Novel MMP-9 substrates in cancer cells revealed by a label-free quantitative proteomics approach.
Xu D., Suenaga N., Edelmann MJ., Fridman R., Muschel RJ., Kessler BM.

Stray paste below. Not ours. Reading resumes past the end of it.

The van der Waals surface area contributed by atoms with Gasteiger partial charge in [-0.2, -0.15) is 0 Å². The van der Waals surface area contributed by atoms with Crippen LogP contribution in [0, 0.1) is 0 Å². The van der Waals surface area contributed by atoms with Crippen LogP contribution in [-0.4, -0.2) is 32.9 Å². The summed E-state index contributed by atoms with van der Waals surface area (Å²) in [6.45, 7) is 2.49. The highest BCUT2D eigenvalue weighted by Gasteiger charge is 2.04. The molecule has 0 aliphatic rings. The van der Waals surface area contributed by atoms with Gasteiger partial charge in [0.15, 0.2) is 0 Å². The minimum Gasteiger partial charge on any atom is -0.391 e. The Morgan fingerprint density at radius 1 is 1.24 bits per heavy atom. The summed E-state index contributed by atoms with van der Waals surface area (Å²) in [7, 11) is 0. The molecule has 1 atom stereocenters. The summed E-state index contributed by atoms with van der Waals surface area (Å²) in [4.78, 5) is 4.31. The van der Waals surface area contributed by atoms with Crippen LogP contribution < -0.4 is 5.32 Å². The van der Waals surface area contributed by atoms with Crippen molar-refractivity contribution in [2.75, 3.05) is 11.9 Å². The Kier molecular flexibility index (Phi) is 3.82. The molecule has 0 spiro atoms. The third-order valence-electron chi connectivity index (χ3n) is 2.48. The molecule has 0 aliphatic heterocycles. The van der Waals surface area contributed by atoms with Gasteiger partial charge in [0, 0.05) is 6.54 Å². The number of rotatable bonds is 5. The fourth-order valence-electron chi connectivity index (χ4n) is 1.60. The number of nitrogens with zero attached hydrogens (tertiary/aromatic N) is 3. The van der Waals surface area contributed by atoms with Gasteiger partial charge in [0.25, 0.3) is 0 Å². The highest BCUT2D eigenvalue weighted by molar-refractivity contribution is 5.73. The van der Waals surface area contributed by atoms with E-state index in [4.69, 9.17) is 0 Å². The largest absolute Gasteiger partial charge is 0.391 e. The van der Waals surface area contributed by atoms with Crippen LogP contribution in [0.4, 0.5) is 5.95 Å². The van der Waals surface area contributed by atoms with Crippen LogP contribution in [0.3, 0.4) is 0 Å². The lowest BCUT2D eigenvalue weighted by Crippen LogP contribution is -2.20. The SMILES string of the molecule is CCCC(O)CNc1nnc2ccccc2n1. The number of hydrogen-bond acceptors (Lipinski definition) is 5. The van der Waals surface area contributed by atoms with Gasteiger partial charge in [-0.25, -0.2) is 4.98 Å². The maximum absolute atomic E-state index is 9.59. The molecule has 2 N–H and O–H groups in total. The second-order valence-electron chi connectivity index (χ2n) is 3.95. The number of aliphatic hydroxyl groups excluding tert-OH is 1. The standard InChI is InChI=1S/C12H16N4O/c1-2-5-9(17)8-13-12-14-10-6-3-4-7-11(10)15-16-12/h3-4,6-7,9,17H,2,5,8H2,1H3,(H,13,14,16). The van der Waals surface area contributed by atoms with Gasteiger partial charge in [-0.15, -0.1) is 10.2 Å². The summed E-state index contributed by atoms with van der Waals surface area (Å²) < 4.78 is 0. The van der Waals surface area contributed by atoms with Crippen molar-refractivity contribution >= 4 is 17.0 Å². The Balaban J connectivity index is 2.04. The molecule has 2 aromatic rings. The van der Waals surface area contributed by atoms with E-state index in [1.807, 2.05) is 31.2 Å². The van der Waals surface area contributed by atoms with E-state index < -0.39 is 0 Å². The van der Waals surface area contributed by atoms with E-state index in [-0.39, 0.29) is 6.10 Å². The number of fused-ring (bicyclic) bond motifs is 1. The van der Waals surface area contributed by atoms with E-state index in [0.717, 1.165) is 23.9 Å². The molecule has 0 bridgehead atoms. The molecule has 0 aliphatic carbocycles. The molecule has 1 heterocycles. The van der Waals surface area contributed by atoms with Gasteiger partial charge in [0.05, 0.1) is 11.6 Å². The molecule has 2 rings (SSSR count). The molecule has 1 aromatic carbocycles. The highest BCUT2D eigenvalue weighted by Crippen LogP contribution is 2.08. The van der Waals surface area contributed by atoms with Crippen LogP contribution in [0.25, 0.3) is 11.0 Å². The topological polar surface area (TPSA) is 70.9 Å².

Matrix metalloproteinase-9 (MMP-9) is implicated in tumor metastasis as well as a variety of inflammatory and pathological processes. Although many substrates for MMP-9, including components of the extracellular matrix, soluble mediators such as chemokines, and cell surface molecules have been identified, we undertook a more comprehensive proteomics-based approach to identify new substrates to further understand how MMP-9 might contribute to tumor metastasis. Previous proteomics approaches to identify protease substrates have depended upon differential labeling of each sample. Instead we used a label-free quantitative proteomics approach based on ultraperformance LC-ESI-high/low collision energy MS. Conditioned medium from a human metastatic prostate cancer cell line, PC-3ML, in which MMP-9 had been down-regulated by RNA interference was compared with that from the parental cells. From more than 200 proteins identified, 69 showed significant alteration in levels after depletion of the protease (>+/-2-fold), suggesting that they might be candidate substrates. Levels of six of these (amyloid-beta precursor protein, collagen VI, leukemia inhibitory factor, neuropilin-1, prostate cancer cell-derived growth factor (PCDGF), and protease nexin-1 (PN-1)) were tested in the conditioned media by immunoblotting. There was a strong correlation between results by ultraperformance LC-ESI-high/low collision energy MS and by immunoblotting giving credence to the label-free approach. Further information about MMP-9 cleavage was obtained by comparison of the peptide coverage of collagen VI in the presence and absence of MMP-9 showing increased sensitivity of the C- and N-terminal globular regions over the helical regions. Susceptibility of PN-1 and leukemia inhibitory factor to MMP-9 degradation was confirmed by in vitro incubation of the recombinant proteins with recombinant MMP-9. The MMP-9 cleavage sites in PN-1 were sequenced. This study provides a new label-free method for degradomics cell-based screening leading to the identification of a series of proteins whose levels are affected by MMP-9, some of which are clearly direct substrates for MMP-9 and become candidates for involvement in metastasis.